Maclaurin series Maclaurin or MacLaurin is a surname. Notable people with the surname include: * Colin Maclaurin (1698–1746), Scottish mathematician * Normand MacLaurin (1835–1914), Australian politician and university administrator * Henry Normand MacLaurin (1 ...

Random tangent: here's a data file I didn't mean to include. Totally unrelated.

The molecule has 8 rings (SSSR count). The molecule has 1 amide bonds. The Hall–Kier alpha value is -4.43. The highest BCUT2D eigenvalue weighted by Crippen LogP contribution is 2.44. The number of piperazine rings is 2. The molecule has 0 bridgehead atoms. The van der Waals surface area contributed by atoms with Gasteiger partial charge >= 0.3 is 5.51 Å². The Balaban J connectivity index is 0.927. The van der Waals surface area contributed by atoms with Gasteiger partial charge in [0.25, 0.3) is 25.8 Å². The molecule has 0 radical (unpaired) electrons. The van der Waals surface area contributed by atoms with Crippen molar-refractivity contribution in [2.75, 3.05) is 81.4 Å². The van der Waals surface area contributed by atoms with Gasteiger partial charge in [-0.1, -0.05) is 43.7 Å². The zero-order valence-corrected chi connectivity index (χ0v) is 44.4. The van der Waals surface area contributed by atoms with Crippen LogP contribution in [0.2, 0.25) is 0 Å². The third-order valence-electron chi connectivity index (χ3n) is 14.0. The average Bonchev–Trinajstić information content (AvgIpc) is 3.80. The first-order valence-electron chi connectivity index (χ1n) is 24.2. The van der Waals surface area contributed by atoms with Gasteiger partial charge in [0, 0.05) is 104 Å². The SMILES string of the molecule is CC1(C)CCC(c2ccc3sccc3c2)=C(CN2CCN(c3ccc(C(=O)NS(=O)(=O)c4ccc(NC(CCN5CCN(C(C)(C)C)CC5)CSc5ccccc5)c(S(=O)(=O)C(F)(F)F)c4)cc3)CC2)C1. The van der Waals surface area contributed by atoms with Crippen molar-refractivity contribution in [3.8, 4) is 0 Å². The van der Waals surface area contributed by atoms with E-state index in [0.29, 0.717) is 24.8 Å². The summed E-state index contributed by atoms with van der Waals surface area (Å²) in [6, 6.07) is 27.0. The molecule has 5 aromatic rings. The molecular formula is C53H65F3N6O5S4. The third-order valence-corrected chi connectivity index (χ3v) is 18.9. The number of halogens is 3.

of 1/(1 \pm x)^2 is 1 \mp 2x + 3x^2 \mp \cdots which gives a series expansion of: : \vec_g = - \hat ~ G ~ \frac \pm \hat ~ G ~ \frac ~ \frac + \cdots The first term is the gravitational acceleration due to ''M'' at the center of the reference body m, i.e., at the point where \Delta r is zero. This term does not affect the observed acceleration of particles on the surface of ''m'' because with respect to ''M'', ''m'' (and everything on its surface) is in free fall. When the force on the far particle is subtracted from the force on the near particle, this first term cancels, as do all other even-order terms. The remaining (residual) terms represent the difference mentioned above and are tidal force (acceleration) terms. When ∆''r'' is small compared to ''R'', the terms after the first residual term are very small and can be neglected, giving the approximate tidal acceleration \vec_ for the distances ∆''r'' considered, along the axis joining the centers of ''m'' and ''M'': : \vec_ \approx \pm \hat ~ 2 \Delta r ~ G ~ \frac When calculated in this way for the case where ∆''r'' is a distance along the axis joining the centers of ''m'' and ''M'', \vec_t is directed outwards from to the center of ''m'' (where ∆''r'' is zero). Tidal accelerations can also be calculated away from the axis connecting the bodies ''m'' and ''M'', requiring a